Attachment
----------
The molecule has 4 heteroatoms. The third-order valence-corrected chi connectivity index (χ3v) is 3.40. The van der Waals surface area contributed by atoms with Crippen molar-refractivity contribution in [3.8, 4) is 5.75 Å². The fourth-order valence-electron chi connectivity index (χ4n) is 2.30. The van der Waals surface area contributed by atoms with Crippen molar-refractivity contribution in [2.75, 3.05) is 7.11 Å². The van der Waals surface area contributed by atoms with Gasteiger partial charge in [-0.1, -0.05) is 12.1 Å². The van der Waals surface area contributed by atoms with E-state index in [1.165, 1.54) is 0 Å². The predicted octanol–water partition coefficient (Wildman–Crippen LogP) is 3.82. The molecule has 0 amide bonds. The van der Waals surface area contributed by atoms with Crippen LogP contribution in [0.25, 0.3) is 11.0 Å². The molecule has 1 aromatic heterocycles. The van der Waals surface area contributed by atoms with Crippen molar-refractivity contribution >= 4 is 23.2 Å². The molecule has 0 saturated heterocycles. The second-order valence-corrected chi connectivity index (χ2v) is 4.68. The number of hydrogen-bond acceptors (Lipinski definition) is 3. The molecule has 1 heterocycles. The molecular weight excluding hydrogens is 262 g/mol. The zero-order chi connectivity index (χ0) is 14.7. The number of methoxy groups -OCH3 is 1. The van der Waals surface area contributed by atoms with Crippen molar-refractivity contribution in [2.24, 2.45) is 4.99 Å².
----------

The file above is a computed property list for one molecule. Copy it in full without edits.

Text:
The molecule has 4 heteroatoms. The third-order valence-corrected chi connectivity index (χ3v) is 3.40. The van der Waals surface area contributed by atoms with Crippen molar-refractivity contribution in [3.8, 4) is 5.75 Å². The fourth-order valence-electron chi connectivity index (χ4n) is 2.30. The van der Waals surface area contributed by atoms with Crippen molar-refractivity contribution in [2.75, 3.05) is 7.11 Å². The van der Waals surface area contributed by atoms with Gasteiger partial charge in [-0.1, -0.05) is 12.1 Å². The van der Waals surface area contributed by atoms with E-state index in [1.165, 1.54) is 0 Å². The predicted octanol–water partition coefficient (Wildman–Crippen LogP) is 3.82. The molecule has 0 amide bonds. The van der Waals surface area contributed by atoms with Crippen LogP contribution in [0.25, 0.3) is 11.0 Å². The molecule has 1 aromatic heterocycles. The van der Waals surface area contributed by atoms with Crippen molar-refractivity contribution >= 4 is 23.2 Å². The molecule has 0 saturated heterocycles. The second-order valence-corrected chi connectivity index (χ2v) is 4.68. The number of hydrogen-bond acceptors (Lipinski definition) is 3. The molecule has 1 heterocycles. The molecular weight excluding hydrogens is 262 g/mol. The zero-order chi connectivity index (χ0) is 14.7. The number of methoxy groups -OCH3 is 1. The van der Waals surface area contributed by atoms with Crippen molar-refractivity contribution in [2.24, 2.45) is 4.99 Å².